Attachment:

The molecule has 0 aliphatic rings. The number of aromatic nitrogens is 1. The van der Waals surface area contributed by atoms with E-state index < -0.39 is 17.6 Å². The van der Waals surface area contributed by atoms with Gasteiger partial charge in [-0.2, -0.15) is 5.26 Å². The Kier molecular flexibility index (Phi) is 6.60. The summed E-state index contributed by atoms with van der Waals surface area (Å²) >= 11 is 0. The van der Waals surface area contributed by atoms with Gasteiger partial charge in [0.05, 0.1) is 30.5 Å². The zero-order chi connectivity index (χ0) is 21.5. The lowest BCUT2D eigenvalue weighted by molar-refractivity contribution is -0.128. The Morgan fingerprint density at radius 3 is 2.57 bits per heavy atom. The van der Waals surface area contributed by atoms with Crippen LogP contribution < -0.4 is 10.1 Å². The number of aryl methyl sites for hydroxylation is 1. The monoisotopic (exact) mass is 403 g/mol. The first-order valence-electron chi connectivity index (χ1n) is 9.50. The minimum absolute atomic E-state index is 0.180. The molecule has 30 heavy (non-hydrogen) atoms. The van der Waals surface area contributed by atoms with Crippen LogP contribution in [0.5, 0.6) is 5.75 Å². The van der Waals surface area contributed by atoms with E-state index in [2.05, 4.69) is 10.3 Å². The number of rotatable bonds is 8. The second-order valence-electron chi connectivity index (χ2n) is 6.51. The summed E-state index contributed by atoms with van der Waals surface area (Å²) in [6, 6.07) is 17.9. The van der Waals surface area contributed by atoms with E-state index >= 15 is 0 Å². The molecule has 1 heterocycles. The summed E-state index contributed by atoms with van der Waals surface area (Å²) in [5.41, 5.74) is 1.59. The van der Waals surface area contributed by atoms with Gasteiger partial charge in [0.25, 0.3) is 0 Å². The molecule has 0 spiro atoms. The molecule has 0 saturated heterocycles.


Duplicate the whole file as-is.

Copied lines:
The molecule has 0 aliphatic rings. The number of aromatic nitrogens is 1. The van der Waals surface area contributed by atoms with E-state index < -0.39 is 17.6 Å². The van der Waals surface area contributed by atoms with Gasteiger partial charge in [-0.2, -0.15) is 5.26 Å². The Kier molecular flexibility index (Phi) is 6.60. The summed E-state index contributed by atoms with van der Waals surface area (Å²) >= 11 is 0. The van der Waals surface area contributed by atoms with Gasteiger partial charge in [0.05, 0.1) is 30.5 Å². The zero-order chi connectivity index (χ0) is 21.5. The lowest BCUT2D eigenvalue weighted by molar-refractivity contribution is -0.128. The Morgan fingerprint density at radius 3 is 2.57 bits per heavy atom. The van der Waals surface area contributed by atoms with Crippen LogP contribution < -0.4 is 10.1 Å². The number of aryl methyl sites for hydroxylation is 1. The monoisotopic (exact) mass is 403 g/mol. The first-order valence-electron chi connectivity index (χ1n) is 9.50. The minimum absolute atomic E-state index is 0.180. The molecule has 30 heavy (non-hydrogen) atoms. The van der Waals surface area contributed by atoms with Crippen LogP contribution in [0.5, 0.6) is 5.75 Å². The van der Waals surface area contributed by atoms with E-state index in [2.05, 4.69) is 10.3 Å². The number of rotatable bonds is 8. The second-order valence-electron chi connectivity index (χ2n) is 6.51. The summed E-state index contributed by atoms with van der Waals surface area (Å²) in [6, 6.07) is 17.9. The van der Waals surface area contributed by atoms with E-state index >= 15 is 0 Å². The molecule has 1 heterocycles. The summed E-state index contributed by atoms with van der Waals surface area (Å²) in [5.41, 5.74) is 1.59. The van der Waals surface area contributed by atoms with Gasteiger partial charge in [0.25, 0.3) is 0 Å². The molecule has 0 spiro atoms. The molecule has 0 saturated heterocycles.